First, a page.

Background: Evaluating age as a risk factor for susceptibility to infectious diseases, particularly for COVID-19, is critical. Cytomegalovirus (CMV) serologic prevalence increases with age, and associates with inflammatory-mediated diseases in the elderly. However, little is known regarding the subclinical impact of CMV and risk it poses to healthy older adults. Prior to the COVID-19 pandemic we conducted a study to determine the association of CMV to biologic age and immune dysregulation.
Methods: Community-dwelling, healthy adults over 60 years old were evaluated using DNA methylation assays to define epigenetic age (EpiAge) and T cell immunophenotyping to assess immune dysregulation.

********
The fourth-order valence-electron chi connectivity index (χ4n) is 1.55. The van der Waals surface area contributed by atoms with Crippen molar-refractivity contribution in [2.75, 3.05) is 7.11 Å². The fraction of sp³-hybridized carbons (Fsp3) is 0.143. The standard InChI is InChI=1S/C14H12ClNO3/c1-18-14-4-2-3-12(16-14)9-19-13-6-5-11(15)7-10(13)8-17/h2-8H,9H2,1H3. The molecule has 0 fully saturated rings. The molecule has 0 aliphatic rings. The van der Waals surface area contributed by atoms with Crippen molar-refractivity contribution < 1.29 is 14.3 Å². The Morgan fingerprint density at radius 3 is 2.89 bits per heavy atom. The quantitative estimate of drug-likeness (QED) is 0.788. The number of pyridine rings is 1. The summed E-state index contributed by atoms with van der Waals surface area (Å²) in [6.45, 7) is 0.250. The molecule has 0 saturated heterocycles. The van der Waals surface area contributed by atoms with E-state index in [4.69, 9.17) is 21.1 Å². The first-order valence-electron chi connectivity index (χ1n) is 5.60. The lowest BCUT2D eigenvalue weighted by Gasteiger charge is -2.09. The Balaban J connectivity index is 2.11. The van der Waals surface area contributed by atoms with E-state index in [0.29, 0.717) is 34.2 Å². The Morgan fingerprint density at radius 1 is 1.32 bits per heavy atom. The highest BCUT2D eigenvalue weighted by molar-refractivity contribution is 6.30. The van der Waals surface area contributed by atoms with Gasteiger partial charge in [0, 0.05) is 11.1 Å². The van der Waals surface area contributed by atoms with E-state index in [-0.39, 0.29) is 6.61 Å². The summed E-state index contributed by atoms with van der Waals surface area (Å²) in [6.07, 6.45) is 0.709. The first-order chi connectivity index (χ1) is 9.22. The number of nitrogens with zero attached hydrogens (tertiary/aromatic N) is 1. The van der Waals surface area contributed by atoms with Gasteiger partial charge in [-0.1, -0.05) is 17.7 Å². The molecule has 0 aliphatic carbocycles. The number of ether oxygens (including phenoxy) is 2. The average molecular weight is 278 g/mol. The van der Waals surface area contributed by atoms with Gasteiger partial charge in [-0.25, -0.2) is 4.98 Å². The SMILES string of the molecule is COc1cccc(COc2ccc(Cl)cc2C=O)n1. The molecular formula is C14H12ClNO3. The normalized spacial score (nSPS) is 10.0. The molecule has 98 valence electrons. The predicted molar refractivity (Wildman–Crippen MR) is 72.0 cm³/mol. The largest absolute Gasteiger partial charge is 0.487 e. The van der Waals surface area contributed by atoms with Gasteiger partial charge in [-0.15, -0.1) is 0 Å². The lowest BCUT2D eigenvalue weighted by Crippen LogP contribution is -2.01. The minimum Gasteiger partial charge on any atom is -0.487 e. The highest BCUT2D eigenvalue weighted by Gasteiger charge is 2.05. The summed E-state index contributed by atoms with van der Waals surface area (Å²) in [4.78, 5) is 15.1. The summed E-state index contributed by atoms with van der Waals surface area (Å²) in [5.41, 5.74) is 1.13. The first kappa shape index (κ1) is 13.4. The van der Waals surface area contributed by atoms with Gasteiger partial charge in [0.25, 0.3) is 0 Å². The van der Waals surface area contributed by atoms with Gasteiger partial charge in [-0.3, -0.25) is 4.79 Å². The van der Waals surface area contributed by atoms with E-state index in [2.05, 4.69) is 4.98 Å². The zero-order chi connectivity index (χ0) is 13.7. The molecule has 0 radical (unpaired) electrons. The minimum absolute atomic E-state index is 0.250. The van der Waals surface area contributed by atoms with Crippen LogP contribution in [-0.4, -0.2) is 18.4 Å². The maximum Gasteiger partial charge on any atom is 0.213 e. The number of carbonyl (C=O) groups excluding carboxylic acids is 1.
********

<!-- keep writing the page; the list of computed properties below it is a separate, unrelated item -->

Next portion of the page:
Results: All subjects were healthy and asymptomatic. Those CMV seropositive had more lymphocytes, CD8 T cells, CD28 negative T cells, decreased CD4/CD8 cell ratios, and had higher average EpiAge (65.34 years) than those CMV seronegative (59.53 years). Decreased % CD4 (p=0.003) and numbers of CD4 T cells (p=0.0199) correlated to increased EpiAge.
Discussion: Our novel findings distinguish altered immunity in the elderly based on CMV status. Chronic CMV infection in healthy, older adults is associated with indicators of immune dysregulation, both of which correlate to differences in EpiAge.
Keywords: age; biologic age; cytomegalovirus; epigenetic age; immune dysregulation; seropositivity.